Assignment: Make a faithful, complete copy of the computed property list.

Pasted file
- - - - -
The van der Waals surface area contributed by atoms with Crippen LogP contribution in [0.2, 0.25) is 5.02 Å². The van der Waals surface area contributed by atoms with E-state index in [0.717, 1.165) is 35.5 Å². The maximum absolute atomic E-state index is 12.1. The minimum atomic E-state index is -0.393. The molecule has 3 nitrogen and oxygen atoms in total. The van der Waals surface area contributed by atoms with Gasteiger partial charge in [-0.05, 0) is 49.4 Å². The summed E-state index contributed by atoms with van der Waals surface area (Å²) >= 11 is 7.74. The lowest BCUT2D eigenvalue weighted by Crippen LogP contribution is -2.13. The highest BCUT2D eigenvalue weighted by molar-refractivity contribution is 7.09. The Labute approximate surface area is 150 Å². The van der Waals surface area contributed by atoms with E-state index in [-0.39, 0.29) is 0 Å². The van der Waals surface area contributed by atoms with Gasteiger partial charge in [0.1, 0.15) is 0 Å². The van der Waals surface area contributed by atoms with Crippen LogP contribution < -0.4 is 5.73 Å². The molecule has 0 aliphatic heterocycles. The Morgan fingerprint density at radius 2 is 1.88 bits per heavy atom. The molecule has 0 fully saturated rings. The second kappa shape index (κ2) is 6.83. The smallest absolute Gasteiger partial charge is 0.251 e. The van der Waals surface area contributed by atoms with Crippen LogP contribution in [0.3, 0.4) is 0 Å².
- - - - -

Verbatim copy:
The van der Waals surface area contributed by atoms with Crippen LogP contribution in [0.2, 0.25) is 5.02 Å². The van der Waals surface area contributed by atoms with E-state index in [0.717, 1.165) is 35.5 Å². The maximum absolute atomic E-state index is 12.1. The minimum atomic E-state index is -0.393. The molecule has 3 nitrogen and oxygen atoms in total. The van der Waals surface area contributed by atoms with Gasteiger partial charge in [-0.05, 0) is 49.4 Å². The summed E-state index contributed by atoms with van der Waals surface area (Å²) >= 11 is 7.74. The lowest BCUT2D eigenvalue weighted by Crippen LogP contribution is -2.13. The highest BCUT2D eigenvalue weighted by molar-refractivity contribution is 7.09. The Labute approximate surface area is 150 Å². The van der Waals surface area contributed by atoms with E-state index in [-0.39, 0.29) is 0 Å². The van der Waals surface area contributed by atoms with Gasteiger partial charge in [0.1, 0.15) is 0 Å². The van der Waals surface area contributed by atoms with Crippen LogP contribution < -0.4 is 5.73 Å². The molecule has 0 aliphatic heterocycles. The Morgan fingerprint density at radius 2 is 1.88 bits per heavy atom. The molecule has 0 fully saturated rings. The second kappa shape index (κ2) is 6.83. The smallest absolute Gasteiger partial charge is 0.251 e. The van der Waals surface area contributed by atoms with Crippen LogP contribution in [0.3, 0.4) is 0 Å².